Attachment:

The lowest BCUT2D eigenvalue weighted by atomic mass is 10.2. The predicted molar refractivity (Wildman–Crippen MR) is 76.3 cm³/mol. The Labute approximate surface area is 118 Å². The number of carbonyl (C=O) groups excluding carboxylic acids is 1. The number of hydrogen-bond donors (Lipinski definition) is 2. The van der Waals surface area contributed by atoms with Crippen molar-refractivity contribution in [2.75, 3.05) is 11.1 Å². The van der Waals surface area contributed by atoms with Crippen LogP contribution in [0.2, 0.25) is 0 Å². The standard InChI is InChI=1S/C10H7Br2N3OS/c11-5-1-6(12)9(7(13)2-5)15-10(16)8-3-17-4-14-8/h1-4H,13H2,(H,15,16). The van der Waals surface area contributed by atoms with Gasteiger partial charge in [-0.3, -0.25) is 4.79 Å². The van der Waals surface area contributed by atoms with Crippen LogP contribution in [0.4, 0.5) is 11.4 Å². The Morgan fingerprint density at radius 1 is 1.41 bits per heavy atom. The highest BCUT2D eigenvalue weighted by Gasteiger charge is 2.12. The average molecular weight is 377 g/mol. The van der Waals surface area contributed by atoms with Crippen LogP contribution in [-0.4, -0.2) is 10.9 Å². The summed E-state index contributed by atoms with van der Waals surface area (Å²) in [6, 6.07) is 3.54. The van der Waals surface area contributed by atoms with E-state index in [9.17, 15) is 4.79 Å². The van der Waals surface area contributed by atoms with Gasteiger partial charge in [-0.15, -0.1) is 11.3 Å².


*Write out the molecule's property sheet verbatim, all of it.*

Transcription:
The lowest BCUT2D eigenvalue weighted by atomic mass is 10.2. The predicted molar refractivity (Wildman–Crippen MR) is 76.3 cm³/mol. The Labute approximate surface area is 118 Å². The number of carbonyl (C=O) groups excluding carboxylic acids is 1. The number of hydrogen-bond donors (Lipinski definition) is 2. The van der Waals surface area contributed by atoms with Crippen molar-refractivity contribution in [2.75, 3.05) is 11.1 Å². The van der Waals surface area contributed by atoms with Crippen LogP contribution in [0.2, 0.25) is 0 Å². The standard InChI is InChI=1S/C10H7Br2N3OS/c11-5-1-6(12)9(7(13)2-5)15-10(16)8-3-17-4-14-8/h1-4H,13H2,(H,15,16). The van der Waals surface area contributed by atoms with Gasteiger partial charge in [-0.3, -0.25) is 4.79 Å². The van der Waals surface area contributed by atoms with Crippen LogP contribution in [0.4, 0.5) is 11.4 Å². The Morgan fingerprint density at radius 1 is 1.41 bits per heavy atom. The highest BCUT2D eigenvalue weighted by Gasteiger charge is 2.12. The average molecular weight is 377 g/mol. The van der Waals surface area contributed by atoms with Crippen LogP contribution in [-0.4, -0.2) is 10.9 Å². The summed E-state index contributed by atoms with van der Waals surface area (Å²) in [6, 6.07) is 3.54. The van der Waals surface area contributed by atoms with E-state index in [9.17, 15) is 4.79 Å². The van der Waals surface area contributed by atoms with Gasteiger partial charge in [-0.15, -0.1) is 11.3 Å².